In Stephen's reign the house suffered severely. The motte at Booth's Hill (SMR 01777) to the south of the abbey site has been traditionally associated with Geoffrey de Mandeville who took possession of the Abbey and quartered his soldiers there during 1140-1144, exploiting the estates to supply his army.
In the aftermath of the Civil War the monastery was badly damaged and impoverished partly due to Geoffrey of Mandeville. However, by the late thirteenth century the banlieu included the parishes of Ramsey, Bury, Upwood, most of Wistow and the northern part of Great Raveley. During this period and the following century the house witnessed a succession of wealthy abbots who embarked on a series of costly building programmes. Prosperity was brought to a temporary halt by the Black Death and, by the end of the fourteenth century, the house was financially decayed. The Abbey soon recovered and continued to thrive until its dissolution in 1539.
Due to the extent of destruction at the Dissolution, the present knowledge of the archaeology of the Abbey is very poor. The accurate location of the monastic buildings, including the cloisters, abbey church and inner/outer court boundaries are not known with certainty. Various theories persist, based upon the interpretation of the few surviving remains (below).
The abbey seems to have had a small area of gardens directly attached to the abbey where a midden containing sherds of thirteenth century pottery was identified (Hall, Site 17, SMR10886). This area is refereed to as ‘gardens’ in the estate maps of 1705-1733. A larger imparked area was probably located to the north of the abbey site where soilmark of a rampart were recorded to the south of the present Park Farm (Hall 1992, Site 3, SMR 12182). The dates of the park and garden are uncertain and there is some confusion in the sources (Way 1997). It is possible that they were created or at least re-landscaped after the Dissolution.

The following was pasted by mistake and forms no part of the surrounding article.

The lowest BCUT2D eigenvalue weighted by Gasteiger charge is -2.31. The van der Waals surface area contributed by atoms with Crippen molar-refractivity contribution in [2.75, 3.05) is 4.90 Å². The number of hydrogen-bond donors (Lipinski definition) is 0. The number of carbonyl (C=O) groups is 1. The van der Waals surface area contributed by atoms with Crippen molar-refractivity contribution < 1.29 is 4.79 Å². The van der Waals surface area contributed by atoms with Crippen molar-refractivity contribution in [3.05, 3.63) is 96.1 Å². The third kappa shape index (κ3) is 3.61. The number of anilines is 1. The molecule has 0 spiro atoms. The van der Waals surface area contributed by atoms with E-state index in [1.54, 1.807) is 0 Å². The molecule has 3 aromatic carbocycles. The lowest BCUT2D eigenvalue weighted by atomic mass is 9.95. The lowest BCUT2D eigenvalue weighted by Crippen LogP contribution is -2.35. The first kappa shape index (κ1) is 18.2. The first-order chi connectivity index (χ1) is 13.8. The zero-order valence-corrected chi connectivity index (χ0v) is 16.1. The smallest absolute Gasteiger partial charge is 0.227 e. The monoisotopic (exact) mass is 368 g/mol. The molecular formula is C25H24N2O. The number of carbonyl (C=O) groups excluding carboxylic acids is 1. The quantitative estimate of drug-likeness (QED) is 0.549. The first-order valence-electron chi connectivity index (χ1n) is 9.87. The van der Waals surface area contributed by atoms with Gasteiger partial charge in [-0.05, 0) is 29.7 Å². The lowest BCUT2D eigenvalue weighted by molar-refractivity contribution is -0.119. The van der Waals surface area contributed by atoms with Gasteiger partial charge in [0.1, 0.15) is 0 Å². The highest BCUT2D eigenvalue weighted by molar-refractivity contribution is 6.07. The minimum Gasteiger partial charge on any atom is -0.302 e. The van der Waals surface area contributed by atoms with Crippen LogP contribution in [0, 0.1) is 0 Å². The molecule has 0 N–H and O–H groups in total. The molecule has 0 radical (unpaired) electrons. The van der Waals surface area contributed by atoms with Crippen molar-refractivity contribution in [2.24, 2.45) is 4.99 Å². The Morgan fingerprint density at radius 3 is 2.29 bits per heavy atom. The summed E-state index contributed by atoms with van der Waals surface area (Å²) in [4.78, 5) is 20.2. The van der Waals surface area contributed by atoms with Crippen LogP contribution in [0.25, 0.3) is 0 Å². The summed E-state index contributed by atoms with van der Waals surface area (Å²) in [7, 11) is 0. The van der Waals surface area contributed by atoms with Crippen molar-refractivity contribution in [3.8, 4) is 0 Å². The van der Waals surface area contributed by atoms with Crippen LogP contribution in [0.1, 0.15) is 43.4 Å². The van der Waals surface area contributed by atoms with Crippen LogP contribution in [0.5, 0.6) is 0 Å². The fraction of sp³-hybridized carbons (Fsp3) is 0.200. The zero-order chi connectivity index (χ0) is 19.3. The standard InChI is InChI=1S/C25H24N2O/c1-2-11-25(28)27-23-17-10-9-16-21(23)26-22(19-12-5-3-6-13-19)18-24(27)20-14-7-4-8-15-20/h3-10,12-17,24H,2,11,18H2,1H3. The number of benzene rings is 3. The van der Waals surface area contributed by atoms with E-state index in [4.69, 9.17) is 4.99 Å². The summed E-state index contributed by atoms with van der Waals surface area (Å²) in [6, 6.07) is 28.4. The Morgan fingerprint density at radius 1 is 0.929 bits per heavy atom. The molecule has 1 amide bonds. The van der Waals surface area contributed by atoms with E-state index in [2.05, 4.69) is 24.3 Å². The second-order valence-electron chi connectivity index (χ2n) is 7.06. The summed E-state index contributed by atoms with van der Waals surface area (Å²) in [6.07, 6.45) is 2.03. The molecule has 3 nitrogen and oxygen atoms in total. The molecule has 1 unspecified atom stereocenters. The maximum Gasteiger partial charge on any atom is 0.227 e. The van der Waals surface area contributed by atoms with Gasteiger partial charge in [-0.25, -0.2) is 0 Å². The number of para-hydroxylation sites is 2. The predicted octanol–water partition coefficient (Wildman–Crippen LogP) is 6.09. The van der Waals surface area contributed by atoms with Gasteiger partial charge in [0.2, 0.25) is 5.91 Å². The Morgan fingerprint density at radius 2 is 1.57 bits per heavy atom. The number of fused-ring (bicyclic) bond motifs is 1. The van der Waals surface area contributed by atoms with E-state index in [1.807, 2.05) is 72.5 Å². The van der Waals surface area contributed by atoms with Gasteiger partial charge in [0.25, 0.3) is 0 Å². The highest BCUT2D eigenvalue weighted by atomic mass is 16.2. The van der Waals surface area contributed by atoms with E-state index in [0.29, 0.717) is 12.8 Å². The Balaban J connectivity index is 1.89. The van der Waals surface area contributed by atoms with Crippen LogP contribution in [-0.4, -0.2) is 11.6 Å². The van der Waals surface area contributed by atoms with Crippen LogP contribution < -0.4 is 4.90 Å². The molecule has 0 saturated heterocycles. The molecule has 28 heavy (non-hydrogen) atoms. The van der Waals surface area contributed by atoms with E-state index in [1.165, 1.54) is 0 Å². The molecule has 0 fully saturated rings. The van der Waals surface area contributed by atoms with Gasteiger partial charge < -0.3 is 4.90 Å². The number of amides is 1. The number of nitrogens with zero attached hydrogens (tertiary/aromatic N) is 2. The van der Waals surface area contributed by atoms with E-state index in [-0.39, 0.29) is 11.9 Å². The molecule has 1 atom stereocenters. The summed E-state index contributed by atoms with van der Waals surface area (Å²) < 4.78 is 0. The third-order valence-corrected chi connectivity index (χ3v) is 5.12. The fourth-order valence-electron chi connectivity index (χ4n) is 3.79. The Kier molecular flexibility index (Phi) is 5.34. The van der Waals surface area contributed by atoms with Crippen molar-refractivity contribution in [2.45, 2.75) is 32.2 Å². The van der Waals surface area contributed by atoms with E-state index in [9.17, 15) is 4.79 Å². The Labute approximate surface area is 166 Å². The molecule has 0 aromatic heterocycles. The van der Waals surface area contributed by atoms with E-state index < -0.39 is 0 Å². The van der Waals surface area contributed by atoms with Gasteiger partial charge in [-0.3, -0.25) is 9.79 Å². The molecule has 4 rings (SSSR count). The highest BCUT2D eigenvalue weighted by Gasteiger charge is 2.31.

The full extent of the precinct is unknown, but the wall adjacent to the Gatehouse to the north is medieval in origin.

14. For details of the tile kilns discovered in 1967, see MCB16875. Various finds have been recovered from a field north of the surviving Abbey buildings. When surveyed in 1978 the ploughed field showed soilmarks and the remains of earthworks, which appear to have been refuse pits. The exact location of the abbey church is yet to be pinpointed. Geophysical surveying in 1999 indicated the wall lines of three masonry structures positioned to the east of the chapel. In addition, an area of enhanced resistance to the south of the chapel may have indicated a stone structure, whilst further surveying suggested structures to the north-west. For details of excavations carried out between 1998 and 2002, see MCB16055.